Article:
in the following example:
Note that there are 2 "features" present with the layout engine.
- layout is generated from the "inside out"
- frames are built after the dot layout and simply bound the boxes
The first item is that the layout engine is fed the "smallest" items. In this case, all of the class objects are fed to the layout engine and graphed accordingly. This results in each class being placed on a rank with others of the same rank, that is, centered on the same line. So if one object is much bigger than another, the the smaller one will be stretched until it reaches the center alignment of all others of the same rank. We can see that with `class d` and `mySmallClass`. They have the same rank, so they are placed on the same horizontal line. This results in an unsightly stretching of the graph on the left. Notice that the space between abc and d is greater than the space between d and ef.
The second item is that the frame surrounding our objects is created after the layout engine has completed. and is just a box that surround each object plus some buffer space. The buffer space is constant and the frame has no impact on the layout of the class objects. With the layout of class objects being centered on rank, and the frame being a constant offset from the largest box in that group; we can see that there are cases in which the frames are also offset from each other. notice how "another" is much lower that "interface". This again, results in an unsightly layout.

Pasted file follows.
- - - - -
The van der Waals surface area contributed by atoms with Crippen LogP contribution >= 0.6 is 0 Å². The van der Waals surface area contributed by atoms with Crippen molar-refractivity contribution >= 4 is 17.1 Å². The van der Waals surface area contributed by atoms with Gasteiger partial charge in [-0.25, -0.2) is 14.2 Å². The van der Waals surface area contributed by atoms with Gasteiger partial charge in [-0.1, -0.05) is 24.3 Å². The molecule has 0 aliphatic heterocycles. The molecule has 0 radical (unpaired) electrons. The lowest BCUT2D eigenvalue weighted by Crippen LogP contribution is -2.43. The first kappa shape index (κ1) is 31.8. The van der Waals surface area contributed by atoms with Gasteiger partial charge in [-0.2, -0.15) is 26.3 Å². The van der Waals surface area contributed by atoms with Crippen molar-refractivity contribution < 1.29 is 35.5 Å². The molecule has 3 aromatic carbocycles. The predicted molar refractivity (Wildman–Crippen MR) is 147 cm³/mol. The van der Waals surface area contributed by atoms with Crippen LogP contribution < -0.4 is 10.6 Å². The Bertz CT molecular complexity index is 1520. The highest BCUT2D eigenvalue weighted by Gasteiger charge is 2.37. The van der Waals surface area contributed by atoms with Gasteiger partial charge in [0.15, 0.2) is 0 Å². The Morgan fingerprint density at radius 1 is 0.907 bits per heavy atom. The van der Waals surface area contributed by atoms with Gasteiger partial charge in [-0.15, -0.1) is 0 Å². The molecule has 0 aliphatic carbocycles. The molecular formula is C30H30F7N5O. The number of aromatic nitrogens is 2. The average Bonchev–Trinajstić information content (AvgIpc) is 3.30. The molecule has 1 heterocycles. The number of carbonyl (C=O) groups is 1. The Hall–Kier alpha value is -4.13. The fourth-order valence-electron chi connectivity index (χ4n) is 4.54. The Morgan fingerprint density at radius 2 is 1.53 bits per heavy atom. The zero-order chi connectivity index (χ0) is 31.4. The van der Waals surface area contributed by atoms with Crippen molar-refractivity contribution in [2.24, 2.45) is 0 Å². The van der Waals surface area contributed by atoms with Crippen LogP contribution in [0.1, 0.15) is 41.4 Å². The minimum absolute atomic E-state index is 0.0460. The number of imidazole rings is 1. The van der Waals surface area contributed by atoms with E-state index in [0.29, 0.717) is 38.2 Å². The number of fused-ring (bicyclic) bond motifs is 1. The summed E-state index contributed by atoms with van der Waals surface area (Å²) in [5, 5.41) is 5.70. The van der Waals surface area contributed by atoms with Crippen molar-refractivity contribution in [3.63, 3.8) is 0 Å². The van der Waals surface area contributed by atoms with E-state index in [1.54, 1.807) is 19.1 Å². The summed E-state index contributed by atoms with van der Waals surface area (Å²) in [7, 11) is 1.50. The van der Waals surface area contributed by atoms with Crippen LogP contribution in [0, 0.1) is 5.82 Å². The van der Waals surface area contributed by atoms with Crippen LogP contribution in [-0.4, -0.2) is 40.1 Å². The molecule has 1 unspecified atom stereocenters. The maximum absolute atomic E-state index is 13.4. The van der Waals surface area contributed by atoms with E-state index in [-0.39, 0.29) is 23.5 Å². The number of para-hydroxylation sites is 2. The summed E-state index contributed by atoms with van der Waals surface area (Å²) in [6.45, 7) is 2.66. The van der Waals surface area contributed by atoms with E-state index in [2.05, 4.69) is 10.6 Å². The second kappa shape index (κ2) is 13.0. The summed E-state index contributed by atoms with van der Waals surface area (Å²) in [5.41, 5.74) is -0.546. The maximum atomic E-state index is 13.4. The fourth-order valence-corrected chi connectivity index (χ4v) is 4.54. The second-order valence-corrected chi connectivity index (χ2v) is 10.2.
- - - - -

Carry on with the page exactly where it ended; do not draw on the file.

I think that each frame having the ability to encapsulate it's own layout, would help in "cleaning" up an image. That is, the frame "another" would send all of its classes to the layout engine, thus resulting in a nice, compact layout meant only for it. Then the "interface" frame would send it's components to the layout engine, and result in it's own compact layout. Then the frames can be aligned with each other however the user wants (top align, left align, etc).
Is any of this even possible at the moment? Or am I just looking at some XY problem?